Some of his pointed words seemed a reference to the Bush administration policies at the Guantanamo Bay prison camp and elsewhere that the ex-president's critics consider akin to torture.
"As for our common defense, we reject as false the choice between our safety and our ideals," he said. "Our Founding Fathers, faced with perils we can scarcely imagine, drafted a charter to assure the rule of law and the rights of man, a charter expanded by the blood of generations."
But Obama also indicated that he hopes to channel that positive energy reflected by so many waving flags and hoarse voices toward a difficult mission: Undoing what he suggested was an irresponsible culture that helped usher in the current financial mess, that made America the world's largest debtor nation.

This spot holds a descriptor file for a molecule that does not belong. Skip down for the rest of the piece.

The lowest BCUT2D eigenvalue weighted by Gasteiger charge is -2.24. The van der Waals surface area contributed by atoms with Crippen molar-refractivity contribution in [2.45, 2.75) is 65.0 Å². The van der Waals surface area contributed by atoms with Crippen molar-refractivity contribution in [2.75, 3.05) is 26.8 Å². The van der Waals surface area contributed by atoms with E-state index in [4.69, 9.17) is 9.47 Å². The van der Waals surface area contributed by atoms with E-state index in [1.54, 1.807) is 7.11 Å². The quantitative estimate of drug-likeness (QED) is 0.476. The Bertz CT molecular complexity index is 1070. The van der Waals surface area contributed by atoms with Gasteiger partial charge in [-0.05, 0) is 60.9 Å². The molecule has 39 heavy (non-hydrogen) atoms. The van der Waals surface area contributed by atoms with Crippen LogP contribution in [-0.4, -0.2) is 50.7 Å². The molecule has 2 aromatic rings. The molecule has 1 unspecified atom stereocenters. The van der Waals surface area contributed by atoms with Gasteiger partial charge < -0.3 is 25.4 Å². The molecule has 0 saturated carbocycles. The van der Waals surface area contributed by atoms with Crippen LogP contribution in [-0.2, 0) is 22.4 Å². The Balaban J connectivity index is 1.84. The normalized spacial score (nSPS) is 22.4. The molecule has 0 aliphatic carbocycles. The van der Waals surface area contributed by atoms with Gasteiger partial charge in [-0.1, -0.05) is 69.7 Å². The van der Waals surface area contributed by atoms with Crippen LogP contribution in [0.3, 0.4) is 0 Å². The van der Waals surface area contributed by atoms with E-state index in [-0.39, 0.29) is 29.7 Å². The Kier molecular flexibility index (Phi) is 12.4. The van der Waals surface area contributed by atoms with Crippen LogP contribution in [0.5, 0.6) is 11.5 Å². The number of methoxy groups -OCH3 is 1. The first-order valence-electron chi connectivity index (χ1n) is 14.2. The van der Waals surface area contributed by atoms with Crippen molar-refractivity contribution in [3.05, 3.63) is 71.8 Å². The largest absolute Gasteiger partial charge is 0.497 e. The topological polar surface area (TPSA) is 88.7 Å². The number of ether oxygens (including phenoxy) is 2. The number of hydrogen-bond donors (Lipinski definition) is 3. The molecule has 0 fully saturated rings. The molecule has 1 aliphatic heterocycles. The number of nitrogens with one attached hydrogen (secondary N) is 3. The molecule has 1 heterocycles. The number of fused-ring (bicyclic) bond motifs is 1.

"What is required of us now is a new era of responsibility - a recognition, on the part of every American, that we have duties to ourselves, our nation, and the world, duties that we do not grudgingly accept but rather seize gladly, firm in the knowledge that there is nothing so satisfying to the spirit, so defining of our character, than giving our all to a difficult task," he said.
The Obama inauguration ceremony was a unique hybrid in which such a radical change was wrapped tightly in the mantle of American tradition that began in the era of George Washington, whose long winter at Valley Forge Obama invoked in a closing quote from the Revolutionary-era writer Thomas Paine.